“Our successful manufacturing journey is predicated on recognizing that the experts are, in the manufacturing area” said Jerry Solomon, Vice President for MarquipWardUnited’s (MWU) Baltimore Operations.
The Maryland-based manufacturer is a global leader in manufacturing equipment solutions and offering parts and service for the corrugated box industry. “We know that if we invest in our 300 associates that staff our operations, we will grow our business and we will help them grow as well,” said Solomon.
MWU is part of a much larger parent company, Barry-Wehmiller, which is comprised of nine divisions, and is a diversified $1 billion provider of manufacturing technology and consulting solutions, making it one the of the largest packaging machinery groups in the Western Hemisphere.
October 2000, Barry-Wehmiller acquired Marquip, Inc. and then in 2002 acquired Ward Machinery Company and United Container Machinery to form MarquipWardUnited. Since then, MWU has added Apollo Sheeters, VortX starch kitchens, and Curioni SpA to the family of companies. These moves added sophisticated corrugated equipment technology to the extensive Barry-Wehmiller product line, strengthening Barry-Wehmiller’s position in the global marketplace and enhancing its single-source capabilities in the fragmented packaging industry.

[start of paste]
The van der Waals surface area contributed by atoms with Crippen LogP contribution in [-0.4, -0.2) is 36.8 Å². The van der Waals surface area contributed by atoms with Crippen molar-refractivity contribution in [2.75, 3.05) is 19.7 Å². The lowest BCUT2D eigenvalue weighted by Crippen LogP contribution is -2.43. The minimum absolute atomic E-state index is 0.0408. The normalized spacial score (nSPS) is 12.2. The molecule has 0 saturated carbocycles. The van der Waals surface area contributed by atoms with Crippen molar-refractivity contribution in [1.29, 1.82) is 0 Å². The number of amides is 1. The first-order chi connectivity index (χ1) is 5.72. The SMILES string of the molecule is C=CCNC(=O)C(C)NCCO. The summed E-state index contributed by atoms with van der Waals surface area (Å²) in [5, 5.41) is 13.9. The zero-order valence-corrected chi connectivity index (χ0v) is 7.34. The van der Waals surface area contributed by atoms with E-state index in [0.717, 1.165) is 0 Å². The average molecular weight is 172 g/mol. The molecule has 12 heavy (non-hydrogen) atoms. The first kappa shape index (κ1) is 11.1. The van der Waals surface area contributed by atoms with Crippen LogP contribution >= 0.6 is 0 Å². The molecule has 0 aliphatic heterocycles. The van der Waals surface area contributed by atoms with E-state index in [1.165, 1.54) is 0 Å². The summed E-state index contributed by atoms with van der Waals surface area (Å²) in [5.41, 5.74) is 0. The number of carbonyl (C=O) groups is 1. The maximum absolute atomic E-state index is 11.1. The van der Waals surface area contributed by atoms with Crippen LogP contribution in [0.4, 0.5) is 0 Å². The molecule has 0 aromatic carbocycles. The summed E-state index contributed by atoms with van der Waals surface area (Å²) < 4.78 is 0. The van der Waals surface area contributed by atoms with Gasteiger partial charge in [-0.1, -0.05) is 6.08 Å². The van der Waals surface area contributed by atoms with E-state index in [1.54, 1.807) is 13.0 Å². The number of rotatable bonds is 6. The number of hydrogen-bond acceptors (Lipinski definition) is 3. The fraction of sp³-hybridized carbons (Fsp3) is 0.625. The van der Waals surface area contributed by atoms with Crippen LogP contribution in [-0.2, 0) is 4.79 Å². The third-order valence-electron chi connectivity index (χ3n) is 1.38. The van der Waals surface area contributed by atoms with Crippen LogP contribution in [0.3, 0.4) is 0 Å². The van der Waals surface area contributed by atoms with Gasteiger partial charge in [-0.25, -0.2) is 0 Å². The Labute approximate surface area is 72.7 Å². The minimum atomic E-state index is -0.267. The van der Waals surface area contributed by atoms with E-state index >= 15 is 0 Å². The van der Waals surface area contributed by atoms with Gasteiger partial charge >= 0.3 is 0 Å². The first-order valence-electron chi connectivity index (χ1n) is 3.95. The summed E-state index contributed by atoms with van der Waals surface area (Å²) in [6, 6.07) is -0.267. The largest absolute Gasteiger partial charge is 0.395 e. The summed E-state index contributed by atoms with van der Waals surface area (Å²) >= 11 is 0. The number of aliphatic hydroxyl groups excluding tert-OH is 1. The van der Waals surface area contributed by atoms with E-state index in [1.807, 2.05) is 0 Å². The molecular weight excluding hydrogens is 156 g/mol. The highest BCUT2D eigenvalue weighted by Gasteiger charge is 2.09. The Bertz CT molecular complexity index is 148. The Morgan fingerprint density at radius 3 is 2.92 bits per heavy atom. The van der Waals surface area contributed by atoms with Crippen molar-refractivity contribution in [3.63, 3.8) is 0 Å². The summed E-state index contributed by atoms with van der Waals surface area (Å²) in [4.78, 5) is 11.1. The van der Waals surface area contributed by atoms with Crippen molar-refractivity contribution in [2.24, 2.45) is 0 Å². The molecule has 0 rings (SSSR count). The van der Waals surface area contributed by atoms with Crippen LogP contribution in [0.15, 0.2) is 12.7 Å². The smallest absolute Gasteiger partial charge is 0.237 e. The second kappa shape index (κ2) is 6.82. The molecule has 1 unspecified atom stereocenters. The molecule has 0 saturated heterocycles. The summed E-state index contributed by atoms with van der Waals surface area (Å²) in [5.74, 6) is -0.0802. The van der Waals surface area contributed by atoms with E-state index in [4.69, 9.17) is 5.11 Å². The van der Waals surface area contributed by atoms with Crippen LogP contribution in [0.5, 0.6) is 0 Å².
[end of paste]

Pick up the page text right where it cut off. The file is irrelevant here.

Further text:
Barry-Wehmiller’s Chairman and CEO Robert Chapman has always wanted to make a lasting and positive impact on the individuals and families that are touched by Barry-Wehmiller. Jerry Solomon is the author of Who’s Counting and Leading Lean; in addition, he is a practitioner of the Lean Business philosophy. The combination of the people centric focus of Lean is what makes MWU and Barry-Wehmiller unique. As a result, team members have embraced Lean as the means of living out Barry-Wehmiller’s Guiding Principles of Leadership to the fullest.
In 2007, Barry-Wehmiller Companies, Inc. gathered a group of about 20 team members to brainstorm how to align their leadership principles with the concepts of Lean, and created the Living Legacy of Leadership, or “L3.” In an effort to use the power of business to make a profound, positive impact on the world by the way they engage and enrich their team members, Chapman established Barry-Wehmiller University to help grow leaders for the company.